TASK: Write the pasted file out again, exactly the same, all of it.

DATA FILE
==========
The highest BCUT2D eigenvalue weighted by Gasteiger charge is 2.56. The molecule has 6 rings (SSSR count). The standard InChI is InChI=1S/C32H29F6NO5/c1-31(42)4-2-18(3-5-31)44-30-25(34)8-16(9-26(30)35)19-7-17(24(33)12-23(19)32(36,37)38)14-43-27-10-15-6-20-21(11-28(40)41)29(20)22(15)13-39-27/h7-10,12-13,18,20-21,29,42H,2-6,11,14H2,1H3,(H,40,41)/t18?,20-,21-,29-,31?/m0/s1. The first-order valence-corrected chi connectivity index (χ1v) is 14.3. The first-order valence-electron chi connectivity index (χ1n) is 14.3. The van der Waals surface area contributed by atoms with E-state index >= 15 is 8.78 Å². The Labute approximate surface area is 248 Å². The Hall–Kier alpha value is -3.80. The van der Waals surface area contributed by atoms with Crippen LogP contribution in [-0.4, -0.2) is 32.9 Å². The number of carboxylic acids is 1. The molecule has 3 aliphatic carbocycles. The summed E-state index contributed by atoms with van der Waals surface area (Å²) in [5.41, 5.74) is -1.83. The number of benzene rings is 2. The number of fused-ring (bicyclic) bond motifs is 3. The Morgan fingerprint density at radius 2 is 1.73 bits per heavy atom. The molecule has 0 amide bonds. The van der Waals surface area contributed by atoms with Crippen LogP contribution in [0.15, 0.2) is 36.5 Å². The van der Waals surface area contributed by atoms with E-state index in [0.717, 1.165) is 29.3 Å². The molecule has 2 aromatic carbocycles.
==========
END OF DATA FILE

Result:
The highest BCUT2D eigenvalue weighted by Gasteiger charge is 2.56. The molecule has 6 rings (SSSR count). The standard InChI is InChI=1S/C32H29F6NO5/c1-31(42)4-2-18(3-5-31)44-30-25(34)8-16(9-26(30)35)19-7-17(24(33)12-23(19)32(36,37)38)14-43-27-10-15-6-20-21(11-28(40)41)29(20)22(15)13-39-27/h7-10,12-13,18,20-21,29,42H,2-6,11,14H2,1H3,(H,40,41)/t18?,20-,21-,29-,31?/m0/s1. The first-order valence-corrected chi connectivity index (χ1v) is 14.3. The first-order valence-electron chi connectivity index (χ1n) is 14.3. The van der Waals surface area contributed by atoms with E-state index >= 15 is 8.78 Å². The Labute approximate surface area is 248 Å². The Hall–Kier alpha value is -3.80. The van der Waals surface area contributed by atoms with Crippen LogP contribution in [-0.4, -0.2) is 32.9 Å². The number of carboxylic acids is 1. The molecule has 3 aliphatic carbocycles. The summed E-state index contributed by atoms with van der Waals surface area (Å²) in [5.41, 5.74) is -1.83. The number of benzene rings is 2. The number of fused-ring (bicyclic) bond motifs is 3. The Morgan fingerprint density at radius 2 is 1.73 bits per heavy atom. The molecule has 0 amide bonds. The van der Waals surface area contributed by atoms with Crippen LogP contribution in [0.15, 0.2) is 36.5 Å². The van der Waals surface area contributed by atoms with E-state index in [0.717, 1.165) is 29.3 Å². The molecule has 2 aromatic carbocycles.